Today I successfully completed another attempt at a three loop run through Springdale Cemetery. If you recall, I actually pulled this off for the first time two weeks ago. Form no-runners, this might not seem like much of an accomplishment, but that course will inflict some serious hurt on your body – there are three major steep hills in the standard loop direction but we take the second loop in reverse which results in two ridiculously long hills that leave you begging for mercy. It was a big moment to finally face my demons and get it done the first time (let’s just say I’ve tried countless times to get through it, but each time succumbed to the exhaustion). Today was a commitment to myself to complete two 20 miles runs before attempting another life list item. With that out of the way, I can focus on making sure all the moving parts are in tip top shape. Now, the downside of all of this is I’m dead tired at the moment and staying off my stiff legs. This of course translates to … extra time to get a post out, yeah.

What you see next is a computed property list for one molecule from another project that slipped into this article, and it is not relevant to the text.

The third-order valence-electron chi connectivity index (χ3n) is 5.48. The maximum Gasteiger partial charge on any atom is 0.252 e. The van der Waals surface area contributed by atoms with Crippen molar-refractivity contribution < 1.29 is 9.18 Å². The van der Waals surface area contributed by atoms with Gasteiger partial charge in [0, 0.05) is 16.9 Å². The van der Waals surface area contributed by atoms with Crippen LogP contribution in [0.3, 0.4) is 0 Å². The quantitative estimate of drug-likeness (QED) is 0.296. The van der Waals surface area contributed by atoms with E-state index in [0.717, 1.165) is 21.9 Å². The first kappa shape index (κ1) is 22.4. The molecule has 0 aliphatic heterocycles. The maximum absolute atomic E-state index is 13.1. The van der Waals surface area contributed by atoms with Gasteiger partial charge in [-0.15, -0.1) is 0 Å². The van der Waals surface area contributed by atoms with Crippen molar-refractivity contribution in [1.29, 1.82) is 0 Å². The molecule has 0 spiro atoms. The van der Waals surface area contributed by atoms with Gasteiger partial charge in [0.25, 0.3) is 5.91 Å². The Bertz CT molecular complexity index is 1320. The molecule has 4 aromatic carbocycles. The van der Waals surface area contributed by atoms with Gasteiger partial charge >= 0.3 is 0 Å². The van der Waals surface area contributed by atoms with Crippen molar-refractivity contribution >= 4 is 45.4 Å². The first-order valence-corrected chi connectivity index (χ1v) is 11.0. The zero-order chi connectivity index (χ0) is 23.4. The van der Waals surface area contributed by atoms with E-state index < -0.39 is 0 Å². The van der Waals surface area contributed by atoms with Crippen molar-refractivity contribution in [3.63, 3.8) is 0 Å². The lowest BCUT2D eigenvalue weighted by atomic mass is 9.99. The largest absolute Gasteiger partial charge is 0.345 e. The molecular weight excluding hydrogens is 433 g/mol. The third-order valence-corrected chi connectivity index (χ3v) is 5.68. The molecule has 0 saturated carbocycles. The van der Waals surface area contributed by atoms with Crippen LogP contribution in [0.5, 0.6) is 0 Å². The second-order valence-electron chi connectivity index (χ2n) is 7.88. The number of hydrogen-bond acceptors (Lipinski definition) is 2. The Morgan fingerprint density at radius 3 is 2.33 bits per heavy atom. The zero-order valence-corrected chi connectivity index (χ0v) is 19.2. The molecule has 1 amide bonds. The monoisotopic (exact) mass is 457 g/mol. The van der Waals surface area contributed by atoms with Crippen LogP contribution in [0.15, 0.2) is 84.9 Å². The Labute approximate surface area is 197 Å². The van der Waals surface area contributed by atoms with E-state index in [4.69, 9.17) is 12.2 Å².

The bonus statue from the Denver Botanical Gardens shoot in the last post reminded me there were a few more landscape shots I had not processed yet. Yes folks, another non-bird related post – hopefully this will quench the hate mail that has been burning up my inbox as of late hehehe.
These shots were taken at a small pond in the middle of the gardens. Unfortunately, we were there in mid-day so we were dealing with some harsh light. I have two monitors in my den one set a little darker and the other set a little lighter than Linda’s Mac. I should probably sync this up since we print off of the Mac screen settings. The two settings allow me to quickly see if I want to lighten or darken a shot without having to make physical changes.